By Todd Robins /
It wouldn’t be far off to conclude that when it came to choosing people to hang out with during their leisure hours, RFK and Hoffa didn’t take Bob Dylan up on heading over to Bear Mountain for a picnic.
Something else was behind their conference in March of 1964, then, which David Talbot writes about in Brothers: The Hidden History of the Kennedy Years.
The author doesn’t devote all that much bandwidth to the encounter, though it possibly aligns with what RFK was up to, under the radar, after November 22, 1963. Talbot’s premise is that RFK suspected his brother was killed by a conspiracy.
In the book, the event is viewed through the lens of Secret Service Agent Mike Howard, who on the day in question had duty at Jackie Kennedy’s weekend getaway in Virginia.
Early that morning, Howard and his partner were about to wrap up their graveyard shift. They were on the way out of the house when they ran into Bobby Kennedy in the kitchen, drinking coffee. He wanted to know if they’d be going past Dulles Airport. Howard told him yes. Kennedy asked for a ride.
RFK asked the agents to accompany him to a remote spot on the Dulles Airport tarmac. This was a place where private planes landed.
Kennedy walked toward a small plane. He told Howard and his partner to “wait right here.”
Talbot writes that as RFK approached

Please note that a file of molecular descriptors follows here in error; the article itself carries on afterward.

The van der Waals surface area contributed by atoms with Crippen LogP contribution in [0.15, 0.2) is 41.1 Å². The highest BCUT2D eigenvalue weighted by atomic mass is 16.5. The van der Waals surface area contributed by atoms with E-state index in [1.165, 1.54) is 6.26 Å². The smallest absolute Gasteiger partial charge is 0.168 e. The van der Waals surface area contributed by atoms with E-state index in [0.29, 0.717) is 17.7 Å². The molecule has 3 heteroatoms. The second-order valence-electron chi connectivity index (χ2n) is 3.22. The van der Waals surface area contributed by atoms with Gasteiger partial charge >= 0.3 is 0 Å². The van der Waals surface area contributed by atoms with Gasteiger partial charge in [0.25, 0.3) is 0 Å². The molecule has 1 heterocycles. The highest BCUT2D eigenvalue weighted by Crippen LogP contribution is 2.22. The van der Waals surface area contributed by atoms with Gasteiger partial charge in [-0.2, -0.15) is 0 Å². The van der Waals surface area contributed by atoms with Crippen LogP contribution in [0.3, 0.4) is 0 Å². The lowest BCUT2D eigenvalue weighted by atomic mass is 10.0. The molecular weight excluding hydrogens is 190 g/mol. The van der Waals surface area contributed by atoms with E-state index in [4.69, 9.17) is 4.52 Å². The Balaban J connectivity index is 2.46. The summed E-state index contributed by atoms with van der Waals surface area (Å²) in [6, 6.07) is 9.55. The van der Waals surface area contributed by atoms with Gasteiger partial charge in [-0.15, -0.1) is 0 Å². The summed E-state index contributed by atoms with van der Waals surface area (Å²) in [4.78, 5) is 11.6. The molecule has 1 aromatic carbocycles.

a fireplug of a man got off the plane followed by two hulking sidekicks. The Secret Service agents instantly recognized him: Jimmy Hoffa. To the agents’ amazement, Kennedy and Hoffa greeted each other and began conversing, as the attorney general showed a document to the Teamster leader, and Hoffa alternately nodded and shook his head. As the two men talked, Howard and his partner warily eyed Hoffa’s bodyguards: “One was built like a Green Bay Packer,” Howard recalled, “and the other wore dark shades and there wasn’t any doubt about what he had under both armpits—he was loaded.”
“We could hear Bobby and Hoffa talking, but we couldn’t hear what was being said.”
According to Talbot, no one knows what Kennedy and Hoffa talked about. The Justice Department had recently won a conviction against Hoffa for jury tampering in Nashville.
But Talbot goes on to say that “as investigative journalist Gus Russo has speculated, it might also have been about Dallas.”
*From Brothers: The Hidden History of the Kennedy Years, by David Talbot (Free Press, $18.00, trade paper, 478 pages).
Todd Robins (@ToddRobins2) is the founder and Editor-in-Chief of Vautrin.